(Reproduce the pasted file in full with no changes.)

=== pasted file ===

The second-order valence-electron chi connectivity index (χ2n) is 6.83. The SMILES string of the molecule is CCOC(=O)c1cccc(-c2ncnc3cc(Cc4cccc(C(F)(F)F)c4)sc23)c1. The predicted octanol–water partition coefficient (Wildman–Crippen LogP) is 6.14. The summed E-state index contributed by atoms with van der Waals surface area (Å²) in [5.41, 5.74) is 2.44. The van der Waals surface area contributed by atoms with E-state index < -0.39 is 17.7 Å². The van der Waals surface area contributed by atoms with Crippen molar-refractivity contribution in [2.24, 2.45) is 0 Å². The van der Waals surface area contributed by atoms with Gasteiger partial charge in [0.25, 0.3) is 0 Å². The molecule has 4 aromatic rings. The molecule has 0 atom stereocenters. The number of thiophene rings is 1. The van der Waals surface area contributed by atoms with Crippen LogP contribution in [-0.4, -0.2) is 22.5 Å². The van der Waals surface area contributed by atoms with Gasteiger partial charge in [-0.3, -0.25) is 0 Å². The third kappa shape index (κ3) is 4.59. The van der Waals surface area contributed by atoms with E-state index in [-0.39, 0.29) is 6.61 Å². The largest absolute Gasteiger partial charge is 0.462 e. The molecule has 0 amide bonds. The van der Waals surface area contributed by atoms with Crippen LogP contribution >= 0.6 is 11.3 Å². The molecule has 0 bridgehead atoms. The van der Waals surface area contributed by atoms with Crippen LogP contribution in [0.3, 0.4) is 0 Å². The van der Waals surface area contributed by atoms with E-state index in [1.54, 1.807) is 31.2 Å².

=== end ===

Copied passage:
The second-order valence-electron chi connectivity index (χ2n) is 6.83. The SMILES string of the molecule is CCOC(=O)c1cccc(-c2ncnc3cc(Cc4cccc(C(F)(F)F)c4)sc23)c1. The predicted octanol–water partition coefficient (Wildman–Crippen LogP) is 6.14. The summed E-state index contributed by atoms with van der Waals surface area (Å²) in [5.41, 5.74) is 2.44. The van der Waals surface area contributed by atoms with E-state index < -0.39 is 17.7 Å². The van der Waals surface area contributed by atoms with Crippen molar-refractivity contribution in [2.24, 2.45) is 0 Å². The van der Waals surface area contributed by atoms with Gasteiger partial charge in [0.25, 0.3) is 0 Å². The molecule has 4 aromatic rings. The molecule has 0 atom stereocenters. The number of thiophene rings is 1. The van der Waals surface area contributed by atoms with Crippen LogP contribution in [-0.4, -0.2) is 22.5 Å². The van der Waals surface area contributed by atoms with Gasteiger partial charge in [-0.3, -0.25) is 0 Å². The third kappa shape index (κ3) is 4.59. The van der Waals surface area contributed by atoms with E-state index in [-0.39, 0.29) is 6.61 Å². The largest absolute Gasteiger partial charge is 0.462 e. The molecule has 0 amide bonds. The van der Waals surface area contributed by atoms with Crippen LogP contribution >= 0.6 is 11.3 Å². The molecule has 0 bridgehead atoms. The van der Waals surface area contributed by atoms with Crippen LogP contribution in [0.3, 0.4) is 0 Å². The van der Waals surface area contributed by atoms with E-state index in [1.54, 1.807) is 31.2 Å².